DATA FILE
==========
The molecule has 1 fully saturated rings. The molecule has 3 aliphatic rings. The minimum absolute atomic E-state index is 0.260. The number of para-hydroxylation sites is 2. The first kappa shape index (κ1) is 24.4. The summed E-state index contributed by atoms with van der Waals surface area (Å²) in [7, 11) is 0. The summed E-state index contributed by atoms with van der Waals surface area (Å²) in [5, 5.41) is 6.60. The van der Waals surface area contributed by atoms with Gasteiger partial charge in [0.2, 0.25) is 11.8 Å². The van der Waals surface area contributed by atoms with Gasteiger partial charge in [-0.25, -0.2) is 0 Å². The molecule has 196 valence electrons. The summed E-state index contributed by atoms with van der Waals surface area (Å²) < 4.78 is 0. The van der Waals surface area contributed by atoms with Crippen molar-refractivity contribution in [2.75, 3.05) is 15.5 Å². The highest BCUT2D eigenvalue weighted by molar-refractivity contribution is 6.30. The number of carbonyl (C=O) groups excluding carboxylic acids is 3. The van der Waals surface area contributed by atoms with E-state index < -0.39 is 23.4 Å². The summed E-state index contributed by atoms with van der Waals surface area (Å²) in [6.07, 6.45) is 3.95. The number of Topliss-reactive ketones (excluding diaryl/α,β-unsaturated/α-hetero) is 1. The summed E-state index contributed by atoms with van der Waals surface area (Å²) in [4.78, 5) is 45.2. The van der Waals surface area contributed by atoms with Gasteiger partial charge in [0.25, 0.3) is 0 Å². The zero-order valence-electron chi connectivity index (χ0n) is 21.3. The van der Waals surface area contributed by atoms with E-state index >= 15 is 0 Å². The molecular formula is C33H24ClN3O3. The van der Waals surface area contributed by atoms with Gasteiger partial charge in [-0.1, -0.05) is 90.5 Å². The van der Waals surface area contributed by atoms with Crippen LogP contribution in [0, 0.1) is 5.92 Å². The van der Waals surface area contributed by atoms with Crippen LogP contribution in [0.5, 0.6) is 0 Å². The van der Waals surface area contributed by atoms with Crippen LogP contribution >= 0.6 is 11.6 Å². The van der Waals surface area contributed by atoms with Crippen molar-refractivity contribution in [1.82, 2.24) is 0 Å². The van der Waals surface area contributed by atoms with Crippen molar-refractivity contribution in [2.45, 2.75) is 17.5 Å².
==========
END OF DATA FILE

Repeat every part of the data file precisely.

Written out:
The molecule has 1 fully saturated rings. The molecule has 3 aliphatic rings. The minimum absolute atomic E-state index is 0.260. The number of para-hydroxylation sites is 2. The first kappa shape index (κ1) is 24.4. The summed E-state index contributed by atoms with van der Waals surface area (Å²) in [7, 11) is 0. The summed E-state index contributed by atoms with van der Waals surface area (Å²) in [5, 5.41) is 6.60. The van der Waals surface area contributed by atoms with Gasteiger partial charge in [0.2, 0.25) is 11.8 Å². The van der Waals surface area contributed by atoms with Gasteiger partial charge in [-0.25, -0.2) is 0 Å². The molecule has 196 valence electrons. The summed E-state index contributed by atoms with van der Waals surface area (Å²) < 4.78 is 0. The van der Waals surface area contributed by atoms with Crippen molar-refractivity contribution in [2.75, 3.05) is 15.5 Å². The highest BCUT2D eigenvalue weighted by molar-refractivity contribution is 6.30. The number of carbonyl (C=O) groups excluding carboxylic acids is 3. The van der Waals surface area contributed by atoms with E-state index < -0.39 is 23.4 Å². The summed E-state index contributed by atoms with van der Waals surface area (Å²) in [6.07, 6.45) is 3.95. The number of Topliss-reactive ketones (excluding diaryl/α,β-unsaturated/α-hetero) is 1. The summed E-state index contributed by atoms with van der Waals surface area (Å²) in [4.78, 5) is 45.2. The van der Waals surface area contributed by atoms with Gasteiger partial charge in [0.25, 0.3) is 0 Å². The zero-order valence-electron chi connectivity index (χ0n) is 21.3. The van der Waals surface area contributed by atoms with E-state index >= 15 is 0 Å². The molecular formula is C33H24ClN3O3. The van der Waals surface area contributed by atoms with Gasteiger partial charge in [-0.1, -0.05) is 90.5 Å². The van der Waals surface area contributed by atoms with Crippen LogP contribution in [0, 0.1) is 5.92 Å². The van der Waals surface area contributed by atoms with Crippen LogP contribution in [0.5, 0.6) is 0 Å². The van der Waals surface area contributed by atoms with Crippen LogP contribution >= 0.6 is 11.6 Å². The van der Waals surface area contributed by atoms with Crippen molar-refractivity contribution in [1.82, 2.24) is 0 Å². The van der Waals surface area contributed by atoms with Crippen molar-refractivity contribution in [2.45, 2.75) is 17.5 Å².